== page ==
Portals are the type of media for which press complaints were most often filed about. They are followed by national TV stations and newspapers. This is quite expected because Internet portals are mostly represented type of media. We are all clear what happens in the online sphere, faked news, events, collective publishing of the same text, without even changing punctuation. There are articles containing very obvious lies, which are supported by any fact, texts which state “we have found out” without possessing any “known fact”. Journalists shall search for facts, but not only from one source of information or by some center for public relations. We have press complaints filed against media which do not even have an address for communication, neither an editorial team.

What are the reactions by the media on the adjudications made by the Press Complaints Commission? We are happy that there are cases when mainstream media published our adjudications, even though they are not among our founders and when these cases indicate breaches of standards made by them. They include the weekly Fokus, TV 24, TV Nova and others. We think that this will serve as an example for other media as well, particularly for the CMEM’s founders, who should behave in a similar fashion, as this is the essence of the Council of Media Ethics’ existence. If they already committed themselves to belong to a self-regulation body like this one, they should also respect its decisions. On the other hand, we are not happy when editors in chief reply back to the press complaints by saying that we are so-called “Sorosoids” or when they use rude words against us or even threaten.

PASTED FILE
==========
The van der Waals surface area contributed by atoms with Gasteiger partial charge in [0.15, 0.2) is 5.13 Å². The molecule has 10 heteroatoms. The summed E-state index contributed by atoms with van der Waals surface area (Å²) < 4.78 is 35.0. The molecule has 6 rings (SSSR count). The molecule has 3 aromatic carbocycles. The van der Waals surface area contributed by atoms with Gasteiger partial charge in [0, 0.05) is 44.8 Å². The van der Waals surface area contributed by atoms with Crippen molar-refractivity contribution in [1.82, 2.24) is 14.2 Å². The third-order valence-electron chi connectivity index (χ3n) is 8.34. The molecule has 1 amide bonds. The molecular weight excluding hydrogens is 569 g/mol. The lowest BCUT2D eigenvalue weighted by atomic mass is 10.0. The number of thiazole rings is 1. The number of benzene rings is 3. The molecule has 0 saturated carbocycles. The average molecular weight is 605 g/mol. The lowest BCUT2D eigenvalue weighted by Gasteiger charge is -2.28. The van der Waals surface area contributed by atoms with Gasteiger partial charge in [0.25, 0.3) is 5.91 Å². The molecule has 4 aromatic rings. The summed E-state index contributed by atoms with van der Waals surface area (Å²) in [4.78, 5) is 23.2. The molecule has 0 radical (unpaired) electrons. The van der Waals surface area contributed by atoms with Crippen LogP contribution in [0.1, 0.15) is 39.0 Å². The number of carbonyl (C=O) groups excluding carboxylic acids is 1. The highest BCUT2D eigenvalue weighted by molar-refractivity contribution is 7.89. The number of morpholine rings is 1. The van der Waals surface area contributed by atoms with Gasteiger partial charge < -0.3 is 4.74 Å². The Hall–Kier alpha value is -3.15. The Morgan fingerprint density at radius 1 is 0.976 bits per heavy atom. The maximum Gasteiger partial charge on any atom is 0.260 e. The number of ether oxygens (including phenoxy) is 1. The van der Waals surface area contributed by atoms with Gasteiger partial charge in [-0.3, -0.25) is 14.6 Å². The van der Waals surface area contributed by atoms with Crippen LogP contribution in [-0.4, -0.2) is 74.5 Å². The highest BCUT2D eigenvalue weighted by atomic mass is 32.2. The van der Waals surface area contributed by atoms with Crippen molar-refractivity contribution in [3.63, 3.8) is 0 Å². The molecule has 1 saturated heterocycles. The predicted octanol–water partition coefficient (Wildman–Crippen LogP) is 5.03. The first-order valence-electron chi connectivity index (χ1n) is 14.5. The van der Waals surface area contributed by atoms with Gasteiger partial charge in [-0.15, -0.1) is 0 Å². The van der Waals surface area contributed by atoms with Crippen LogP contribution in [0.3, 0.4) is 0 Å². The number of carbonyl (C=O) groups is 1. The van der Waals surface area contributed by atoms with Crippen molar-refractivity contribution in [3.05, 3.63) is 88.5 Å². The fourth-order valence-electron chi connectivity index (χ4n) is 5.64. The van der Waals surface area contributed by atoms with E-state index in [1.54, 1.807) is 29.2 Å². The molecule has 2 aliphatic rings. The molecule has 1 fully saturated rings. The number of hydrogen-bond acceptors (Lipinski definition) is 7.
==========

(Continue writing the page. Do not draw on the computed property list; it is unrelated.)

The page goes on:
In the last period, the Press Complaints Commission did not receive any press complaint which refers to copied texts, videos or photographs, even though our colleagues often complain about this issue. Code of Journalists contains articles which protect copyright, as one of the issues that needs to be addressed professionally.

Before closing, I would add that if in the past we talked about increasing the visibility of the Commission and the Council among the population, civil society, students and colleagues, this is now a regular practice. Last year, members of the Commission and the Board repeatedly visited higher education institutions and representatives of civil society organizations. The Council and the work of the Press Complaints Commission were promoted at those meetings and the impression is that these meetings should continue, because young people are very interested in what we are doing, and they know what to ask.

It would be a good solution to establish a practice of convening sessions of the Press Complaints Commission outside of Skopje, by certainly taking into account the financial possibilities for this purpose. The sessions of the Commission are now open, and such would be those outside Skopje which can be attended by citizens, civil society representatives and others. In this way, the Commission and the Council would be increasingly approaching the public. And we think that this is one of the goals of the CMEM.

At the end, there is global campaign in the world about some kind of regulation or a higher supervision of the online media. This would be a challenge for the self-regulatory body, which needs to adapt to the new trends. The least it can do is to adjust the existing Code of Journalists to the new times and the new requirements.

PDF – Report on the work of the Press Complaints Commission for 2016